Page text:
Community Whispers by Ray Junia
Community Whispers

Good and evil opportunists in the time of pandemic

Aug 30, 2021, 11:53 PM
Ray L. Junia

Ray L. Junia

Publisher

TWO friends were sitting in a bar when the town’s fire alarm went off. One suddenly stood up and rushed to the door. The other called out “Pare I did not know you were a fireman.”

“I am not,” came the answer, adding “but the husband of my mistress is.”

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The foregoing anecdote plays up a friend’s quick response to opportunities, not unlike many characters in our government.

Opportunists come in many forms.

One form are those in the Department of Health and the Department of Budget who the public has already convicted for being mercilessly corrupt.

They took advantage of the panic created by the pandemic using shortcuts in government purchases under the pretext of finding fast solutions.

Thus, effectively using the emergency situation as the convenient excuse in perpetrating their evil scheme.

The emergency purchases easily led to massive overpricing in the acquisitions of pandemic related PPEs and other health tools.

Overprice was estimated to run to tens of billions of pesos.

On the other hand, there are also well-meaning opportunists like the people running the Baguio City local government.

Taking advantage of the pandemic fear, city officials and groups of businessmen and local artists are set to launch “Breathe Baguio”, highlighting the city’s origin as a health sanctuary.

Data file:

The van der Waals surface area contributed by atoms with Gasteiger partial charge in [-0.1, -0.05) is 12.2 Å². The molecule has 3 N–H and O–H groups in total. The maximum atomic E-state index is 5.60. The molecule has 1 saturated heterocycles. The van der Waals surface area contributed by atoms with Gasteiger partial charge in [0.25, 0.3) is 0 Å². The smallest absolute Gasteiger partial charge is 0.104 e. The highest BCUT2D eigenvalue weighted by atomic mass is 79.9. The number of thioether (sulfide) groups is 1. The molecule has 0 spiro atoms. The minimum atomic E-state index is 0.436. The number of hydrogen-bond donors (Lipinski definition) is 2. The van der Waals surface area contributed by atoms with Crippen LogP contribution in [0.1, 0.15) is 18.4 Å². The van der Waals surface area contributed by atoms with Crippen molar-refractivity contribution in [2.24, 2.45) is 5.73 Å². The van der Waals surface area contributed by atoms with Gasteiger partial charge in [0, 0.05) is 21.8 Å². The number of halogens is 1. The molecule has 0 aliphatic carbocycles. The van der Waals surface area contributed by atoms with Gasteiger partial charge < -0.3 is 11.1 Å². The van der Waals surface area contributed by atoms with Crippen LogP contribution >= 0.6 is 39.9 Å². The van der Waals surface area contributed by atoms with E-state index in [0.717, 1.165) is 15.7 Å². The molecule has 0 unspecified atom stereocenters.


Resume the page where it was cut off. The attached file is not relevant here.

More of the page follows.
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Headline: Government revenue collections seen to return to pre-pandemic levels in 2022.

Government experts predict the GDP will expand to 7-9 percent next year or double that of this year’s 4.5 percent growth.

Given where our economy is in now, and the confusion and disorder in containing the health problems we are in now, that 7-9 percent projection is more of a miracle, impossible to happen.

But who quarrels with government projections?

I suggest “experts” in the government, when they lie, they bring the lie closer to the truth.

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Lawyers, like media men, are endangered species in the Philippines.

Law practitioner Rex Jesus Mario Fernandez, 62 years old, was in his car when he was shot dead by a lone gunman in Cebu City last Thursday.

Edre Olalia, president of the National Union of People’s Lawyers (NUPL), said Fernandez was a founding member of the public interest group and handled cases of activists.

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Adolf Hitler, Idi Amin, Saddam Hussein, and a lawyer were each given a gun with one bullet. The four were asked, who do you shoot? Three bullets felled the lawyer.

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The Philippine International Trading Corporation (PITC), gets the attention of the Senate again.

Senate Minority Leader Franklin Drilon last Thursday asked the PITC to return the whole amount of over P11-B unused funds parked in the agency.

PITC is a trading arm of the government created to take advantage of better deals in government purchases.

It has, however, become a parking lot for funds unused by other government agencies.

Parking of funds refers to the practice by some smart government officials to book as obligated appropriations funds, which should have been returned to the national treasury for not being spent.

Instead, the unused funds are being parked with the PITC.

This practice has been perfected to the point that observers suspect that big money goes to pockets of people involved, defeating the very purpose PITC was created.

PITC is headed by an appointee of Pres. Digong and is reported to be eyeing the lone congressional district for San Pedro City in the coming national elections.



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